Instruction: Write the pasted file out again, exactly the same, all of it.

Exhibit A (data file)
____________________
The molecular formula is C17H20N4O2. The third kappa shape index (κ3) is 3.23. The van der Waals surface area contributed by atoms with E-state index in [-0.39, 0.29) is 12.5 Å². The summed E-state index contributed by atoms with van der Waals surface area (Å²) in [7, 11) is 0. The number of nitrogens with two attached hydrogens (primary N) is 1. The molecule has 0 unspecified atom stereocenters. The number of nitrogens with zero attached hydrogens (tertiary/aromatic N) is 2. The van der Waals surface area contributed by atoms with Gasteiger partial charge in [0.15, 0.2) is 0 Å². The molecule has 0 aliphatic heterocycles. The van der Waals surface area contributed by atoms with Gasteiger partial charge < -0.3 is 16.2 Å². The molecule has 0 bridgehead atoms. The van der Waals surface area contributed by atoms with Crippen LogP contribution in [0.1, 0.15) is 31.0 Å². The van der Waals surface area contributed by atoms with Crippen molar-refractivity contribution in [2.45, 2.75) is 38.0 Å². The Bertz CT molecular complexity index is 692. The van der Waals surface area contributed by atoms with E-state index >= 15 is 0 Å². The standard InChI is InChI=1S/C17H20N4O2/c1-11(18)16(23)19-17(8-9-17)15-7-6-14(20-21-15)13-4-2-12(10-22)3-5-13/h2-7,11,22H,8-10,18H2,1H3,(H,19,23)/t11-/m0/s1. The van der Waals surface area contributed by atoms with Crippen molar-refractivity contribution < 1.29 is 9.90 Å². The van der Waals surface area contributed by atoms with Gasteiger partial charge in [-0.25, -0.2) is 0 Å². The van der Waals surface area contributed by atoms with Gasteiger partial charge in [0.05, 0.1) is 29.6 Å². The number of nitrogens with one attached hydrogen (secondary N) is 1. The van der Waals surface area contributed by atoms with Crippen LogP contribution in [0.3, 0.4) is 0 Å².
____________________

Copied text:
The molecular formula is C17H20N4O2. The third kappa shape index (κ3) is 3.23. The van der Waals surface area contributed by atoms with E-state index in [-0.39, 0.29) is 12.5 Å². The summed E-state index contributed by atoms with van der Waals surface area (Å²) in [7, 11) is 0. The number of nitrogens with two attached hydrogens (primary N) is 1. The molecule has 0 unspecified atom stereocenters. The number of nitrogens with zero attached hydrogens (tertiary/aromatic N) is 2. The van der Waals surface area contributed by atoms with Gasteiger partial charge in [0.15, 0.2) is 0 Å². The molecule has 0 aliphatic heterocycles. The van der Waals surface area contributed by atoms with Gasteiger partial charge < -0.3 is 16.2 Å². The molecule has 0 bridgehead atoms. The van der Waals surface area contributed by atoms with Crippen LogP contribution in [0.1, 0.15) is 31.0 Å². The van der Waals surface area contributed by atoms with Crippen molar-refractivity contribution in [2.45, 2.75) is 38.0 Å². The Bertz CT molecular complexity index is 692. The van der Waals surface area contributed by atoms with E-state index >= 15 is 0 Å². The standard InChI is InChI=1S/C17H20N4O2/c1-11(18)16(23)19-17(8-9-17)15-7-6-14(20-21-15)13-4-2-12(10-22)3-5-13/h2-7,11,22H,8-10,18H2,1H3,(H,19,23)/t11-/m0/s1. The van der Waals surface area contributed by atoms with Crippen molar-refractivity contribution < 1.29 is 9.90 Å². The van der Waals surface area contributed by atoms with Gasteiger partial charge in [-0.25, -0.2) is 0 Å². The van der Waals surface area contributed by atoms with Gasteiger partial charge in [0.05, 0.1) is 29.6 Å². The number of nitrogens with one attached hydrogen (secondary N) is 1. The van der Waals surface area contributed by atoms with Crippen LogP contribution in [0.3, 0.4) is 0 Å².